Picture a show revolving around a divorced, Latina veteran suffering from PTSD with a gay, teenage daughter and best friend who is a recovering alcoholic. Although it sounds like a heavy and gritty tragedy-drama, it is actually the beautiful and important comedy “One Day at a Time.”
“One Day at a Time” is a Netflix original that debuted in 2017 but released its third season at the end of February. The show follows the life of nurse and single mom, Penelope “Lupita” Alvarez, and the rest of her Cuban family. Each episode contains strong messages about social issues dealt with in modern society such as mental illness, alcohol abuse, immigration, homophobia and sexism.
Although the show does not have a central story, the first season focused heavily on the coming out of Elena, the teenage daughter of Penelope, while the second season focused mainly on Penelope’s new boyfriend. Season three, however, centers around each character’s individual issues.
In the new season, audiences learn that Penelope is preparing for her nurse practitioner exam, trying to manage anxiety and raising two teenagers: one who is becoming sexually active with her non-binary partner, and another who is dabbling in the use of marijuana. Although the season deals with these issues as well as much heavier ones such as the #MeToo movement and gentrification, the show is still structured as a classic sitcom, oscillating beautifully between humor and drama.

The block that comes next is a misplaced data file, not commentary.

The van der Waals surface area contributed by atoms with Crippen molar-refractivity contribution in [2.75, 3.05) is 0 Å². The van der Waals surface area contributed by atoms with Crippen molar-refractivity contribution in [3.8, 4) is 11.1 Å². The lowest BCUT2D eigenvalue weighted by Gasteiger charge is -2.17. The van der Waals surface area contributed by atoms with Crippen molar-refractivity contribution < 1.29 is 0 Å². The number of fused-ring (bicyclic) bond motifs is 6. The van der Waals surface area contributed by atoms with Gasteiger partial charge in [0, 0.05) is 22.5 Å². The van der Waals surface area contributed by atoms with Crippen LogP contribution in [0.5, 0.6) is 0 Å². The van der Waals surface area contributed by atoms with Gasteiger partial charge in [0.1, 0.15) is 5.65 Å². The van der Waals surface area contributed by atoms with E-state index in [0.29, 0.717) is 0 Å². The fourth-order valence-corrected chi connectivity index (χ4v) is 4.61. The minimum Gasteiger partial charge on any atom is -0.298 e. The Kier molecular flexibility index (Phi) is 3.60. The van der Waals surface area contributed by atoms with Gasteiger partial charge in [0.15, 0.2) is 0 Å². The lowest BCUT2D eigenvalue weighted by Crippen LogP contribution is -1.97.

Season three also gives Schneider, both the owner of the Alvarez’s building and a close family friend, more opportunities to showcase his life story. In previous seasons, Schneider came off as a privileged goofball, and while he is still often clueless in season three, he becomes more of a support system for Penelope. The show also reminds audiences that Schneider is a recovering alcoholic, rising the drama aspect when his sobriety is challenged at the end of the season. Schneider’s alcoholic storyline is a dark part of the new season, thanks to a scene where Alex discovers Schneider drunk and passed out in their laundry room. Regardless, the intensity of it portrays the show’s versatility. The other important component of season three is watching Elena learn and grow as a queer Latina on television. The teenager is seen navigating through things such as pronouns and what to call her non-binary significant other. With the reappearance of her father, who is working through issues with her sexuality, it is a great opportunity for Elena’s character to show audiences proud LGBTQ+ visibility. This kind of representation is extremely important for young minorities who watch these kinds of T.V. shows.
After the second season, “One Day at a Time’s” chance of renewal was slim, with the creators actively asking the show’s fans to campaign for another season. Season 3, however, proves that “One Day at a Time” has the potential to do well for more years to come, and hopefully the numbers are good enough for Netflix to make the right decision. “One Day at a Time” seasons 1, 2 and 3 are available to watch on Netflix.